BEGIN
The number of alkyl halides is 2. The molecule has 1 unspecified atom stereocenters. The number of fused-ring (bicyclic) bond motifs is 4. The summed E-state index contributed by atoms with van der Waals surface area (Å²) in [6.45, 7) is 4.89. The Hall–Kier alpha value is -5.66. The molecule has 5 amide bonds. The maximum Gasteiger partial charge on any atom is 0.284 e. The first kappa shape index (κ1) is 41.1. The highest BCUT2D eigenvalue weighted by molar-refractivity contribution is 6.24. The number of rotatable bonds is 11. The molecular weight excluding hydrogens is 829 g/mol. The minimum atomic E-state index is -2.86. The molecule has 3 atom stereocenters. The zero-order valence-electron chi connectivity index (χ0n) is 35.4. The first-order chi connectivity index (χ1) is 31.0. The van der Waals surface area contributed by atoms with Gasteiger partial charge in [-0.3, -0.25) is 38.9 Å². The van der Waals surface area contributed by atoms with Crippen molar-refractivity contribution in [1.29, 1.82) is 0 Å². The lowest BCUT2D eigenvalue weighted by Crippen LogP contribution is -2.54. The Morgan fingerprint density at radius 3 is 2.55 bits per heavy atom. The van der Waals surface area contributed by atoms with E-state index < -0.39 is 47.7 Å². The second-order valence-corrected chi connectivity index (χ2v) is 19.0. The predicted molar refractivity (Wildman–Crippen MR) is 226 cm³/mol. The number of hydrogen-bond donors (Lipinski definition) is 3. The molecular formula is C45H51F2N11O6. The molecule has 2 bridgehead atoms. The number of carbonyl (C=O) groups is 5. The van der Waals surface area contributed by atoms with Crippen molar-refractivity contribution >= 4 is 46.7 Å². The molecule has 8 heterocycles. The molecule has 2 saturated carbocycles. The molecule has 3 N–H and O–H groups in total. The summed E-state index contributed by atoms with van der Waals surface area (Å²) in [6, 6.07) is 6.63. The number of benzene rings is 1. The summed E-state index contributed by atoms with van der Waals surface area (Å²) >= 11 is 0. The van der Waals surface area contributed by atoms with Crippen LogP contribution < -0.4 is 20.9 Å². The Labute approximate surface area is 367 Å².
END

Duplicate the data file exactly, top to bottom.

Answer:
The number of alkyl halides is 2. The molecule has 1 unspecified atom stereocenters. The number of fused-ring (bicyclic) bond motifs is 4. The summed E-state index contributed by atoms with van der Waals surface area (Å²) in [6.45, 7) is 4.89. The Hall–Kier alpha value is -5.66. The molecule has 5 amide bonds. The maximum Gasteiger partial charge on any atom is 0.284 e. The first kappa shape index (κ1) is 41.1. The highest BCUT2D eigenvalue weighted by molar-refractivity contribution is 6.24. The number of rotatable bonds is 11. The molecular weight excluding hydrogens is 829 g/mol. The minimum atomic E-state index is -2.86. The molecule has 3 atom stereocenters. The zero-order valence-electron chi connectivity index (χ0n) is 35.4. The first-order chi connectivity index (χ1) is 31.0. The van der Waals surface area contributed by atoms with Gasteiger partial charge in [-0.3, -0.25) is 38.9 Å². The van der Waals surface area contributed by atoms with Crippen molar-refractivity contribution in [1.29, 1.82) is 0 Å². The lowest BCUT2D eigenvalue weighted by Crippen LogP contribution is -2.54. The Morgan fingerprint density at radius 3 is 2.55 bits per heavy atom. The van der Waals surface area contributed by atoms with E-state index < -0.39 is 47.7 Å². The second-order valence-corrected chi connectivity index (χ2v) is 19.0. The predicted molar refractivity (Wildman–Crippen MR) is 226 cm³/mol. The number of hydrogen-bond donors (Lipinski definition) is 3. The molecular formula is C45H51F2N11O6. The molecule has 2 bridgehead atoms. The number of carbonyl (C=O) groups is 5. The van der Waals surface area contributed by atoms with Crippen molar-refractivity contribution >= 4 is 46.7 Å². The molecule has 8 heterocycles. The molecule has 2 saturated carbocycles. The molecule has 3 N–H and O–H groups in total. The summed E-state index contributed by atoms with van der Waals surface area (Å²) in [6, 6.07) is 6.63. The number of benzene rings is 1. The summed E-state index contributed by atoms with van der Waals surface area (Å²) >= 11 is 0. The van der Waals surface area contributed by atoms with Crippen LogP contribution < -0.4 is 20.9 Å². The Labute approximate surface area is 367 Å².